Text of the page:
06/27/16 (written by kheinle) — Mexican President Enrique Peña Nieto vetoed down a proposed package of anticorruption bills on Thursday, June 23 that, among other changes, would require recipients of government funding, whether public or private, to publicly disclose their assets. The veto sends the package, more commonly known as “Ley 3 de 3” or “Law 3 out of 3,” back to the Senate for reform. This was President Peña Nieto’s first veto as president since taking office in December 2012.
If revised and eventually approved by President Peña Nieto, the package of legislation would serve as secondary laws to round out Mexico’s National Anticorruption System (Sistema Nacional Anticorrupción, SNA), a system Peña Nieto signed into law in May 2015 as an overarching means to address corruption, transparency, and accountability in Mexico. As summarized by Mauricio Merino the Wilson Center’s Mexico Institute, the National Anticorruption System will:
- “Create a history of the country’s institutional experiences with corruption;
- Establish an active channel of interaction between the three federal branches, autonomous organs, and local governments;
- Prevent the fragmentation of current institutions and create…courts to sanction administrative offenses, serious acts of corruption, and federal crimes…;
- Promote the creation of a system that would address corruption beyond the federal level by focusing on state and municipal governments as well;
- Use a system of checks and balances to comprehensively fight corruptions;
- Investigate and prosecute those responsible for committing corrupt acts—both in the government and among private citizens—and go further by addressing the causes of corruption; and
- Establish measures to create institutional intelligence, prevent corruption, support innovation, and promote a national culture that stands against corruption.”
The supporting legislation to the National Anticorruption System vetoed down by Peña Nieto was historic in nature. First, the anticorruption system is tackling a notorious and damning problem—corruption—that continues to plague Mexico. According to Transparency International’s annual report, “Corruption Perceptions Index 2015,” Mexico ranked 95 of 168 countries in the world for worst levels of corruption, tied with Armenia, Mali, and the Philippines. On a scale of 0 (‘highly corrupt’) to 100 (‘very clean’), Mexico scored a 35, putting it 5 points below the average for the Americas and 8 points below the global average.
Second, the supporting laws put forth were largely hailed because they originated at the grassroots level, something that, several years prior, would not have been allowed. A law passed in 2014 now allows community members who collect more than 120,000 validated signatures to propose legislation. With more than 630,000 signatures on the “Ley 3 de 3” petition, the package of bills supporting the SNA was presented to the Peña Nieto administration in spring 2016 by Denise Dresser, a political analyst and well-known figure in Mexico, who launched the online petition through Change.org. “This is why today,” Dresser stressed in a letter presented with the petition, “with 634,143 civilians signing #Ley3de3 and many more Mexicans in support, we demand that Congress convene a #PeríodoExtraordinarioYA [#ExtraordinarySession] to approve the SNA in full with the seven laws that make it up and that the Senate as well as the Chamber of Deputies listen to the will of the Mexican people.” Congress eventually advanced the legislation, but not before lawmakers from the Institutional Revolutionary Party (Partido Revolucionario Institucional, PRI), also the party of Peña Nieto, removed a specific portion of the bill that would have held elected officials and other public officials accountable by requiring them to turn over their assets, taxes, and potential conflicts of interest. It is important to note that the National Anticorruption System originated from the National Action Party (Partido de Acción Nacional, PAN) with support from the Democratic Revolutionary Party (Partido Revolucionario Democrático, PRD) in 2014.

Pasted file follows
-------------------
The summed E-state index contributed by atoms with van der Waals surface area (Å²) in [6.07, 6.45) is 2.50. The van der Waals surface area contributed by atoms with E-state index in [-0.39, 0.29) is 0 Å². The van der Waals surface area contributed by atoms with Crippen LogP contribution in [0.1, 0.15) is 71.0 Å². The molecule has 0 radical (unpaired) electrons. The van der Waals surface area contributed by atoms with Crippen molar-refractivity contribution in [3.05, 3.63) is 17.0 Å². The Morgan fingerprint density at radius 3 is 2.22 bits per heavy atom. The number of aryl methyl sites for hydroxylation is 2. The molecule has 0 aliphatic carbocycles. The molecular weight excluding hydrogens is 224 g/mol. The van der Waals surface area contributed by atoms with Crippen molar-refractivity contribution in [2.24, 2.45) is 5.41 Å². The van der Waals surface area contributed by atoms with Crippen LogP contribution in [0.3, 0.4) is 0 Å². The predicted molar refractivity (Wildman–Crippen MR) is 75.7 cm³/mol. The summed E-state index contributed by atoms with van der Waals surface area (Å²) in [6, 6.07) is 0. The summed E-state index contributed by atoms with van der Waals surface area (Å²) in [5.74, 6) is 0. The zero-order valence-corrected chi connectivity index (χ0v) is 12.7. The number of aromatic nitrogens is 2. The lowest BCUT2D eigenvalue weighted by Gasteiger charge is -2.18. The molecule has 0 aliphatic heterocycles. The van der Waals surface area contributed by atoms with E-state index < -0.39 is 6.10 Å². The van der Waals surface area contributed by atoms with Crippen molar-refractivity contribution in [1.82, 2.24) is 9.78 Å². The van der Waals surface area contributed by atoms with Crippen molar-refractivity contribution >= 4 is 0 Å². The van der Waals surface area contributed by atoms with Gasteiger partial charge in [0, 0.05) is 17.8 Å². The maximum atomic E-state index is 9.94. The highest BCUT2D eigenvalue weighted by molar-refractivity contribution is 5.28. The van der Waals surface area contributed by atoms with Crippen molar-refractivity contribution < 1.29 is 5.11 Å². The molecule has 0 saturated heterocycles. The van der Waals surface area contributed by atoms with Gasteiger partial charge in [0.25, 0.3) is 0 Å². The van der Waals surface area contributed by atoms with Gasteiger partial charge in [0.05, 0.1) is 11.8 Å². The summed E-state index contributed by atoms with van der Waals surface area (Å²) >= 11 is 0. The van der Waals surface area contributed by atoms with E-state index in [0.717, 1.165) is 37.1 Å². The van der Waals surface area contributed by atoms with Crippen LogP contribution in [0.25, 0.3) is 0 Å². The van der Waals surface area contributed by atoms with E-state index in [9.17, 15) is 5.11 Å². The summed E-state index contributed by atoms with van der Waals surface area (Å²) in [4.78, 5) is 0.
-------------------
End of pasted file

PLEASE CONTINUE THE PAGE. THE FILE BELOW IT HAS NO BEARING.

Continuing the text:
Ultimately, the amended package reached President Peña Nieto’s desk, where he had to balance the public versus private considerations. On the one hand, over 630,000 civilians’ supported the SNA legislation to further deter corruption and increase transparency among elected officials. On the other, just days prior to the veto, the president met with the Business Coordinating Council (Consejo Coordinador Empresarial, CCE) to discuss their concerns with the legislation. In particular, the CCE “sought to explain that declaration of tax, property interests of owners and the companies’ workers, as well as trainees and beneficiaries of government programs, would turn out to be unworkable. Instead of achieving transparency [the obligation to declare] would lead to legal uncertainty.” Coupled with the PRI’s amendments, the president eventually vetoed the package, remanding it back to Senate for amendments to the “Ley 3 de 3.” Writes Reuters quoting Peña Nieto’s legal advisor, Humberto Castillejos, following the veto, “The presentation of the declarations of millions and millions of Mexicans who … earn their living honestly would in no way help combat corruption.”
The Senate’s Political Coordination Committee (Junta de Coordinación Política del Senado de la República) has agreed to meet Wednesday, June 29 in an extraordinary session to take up the president’s request to revise the package.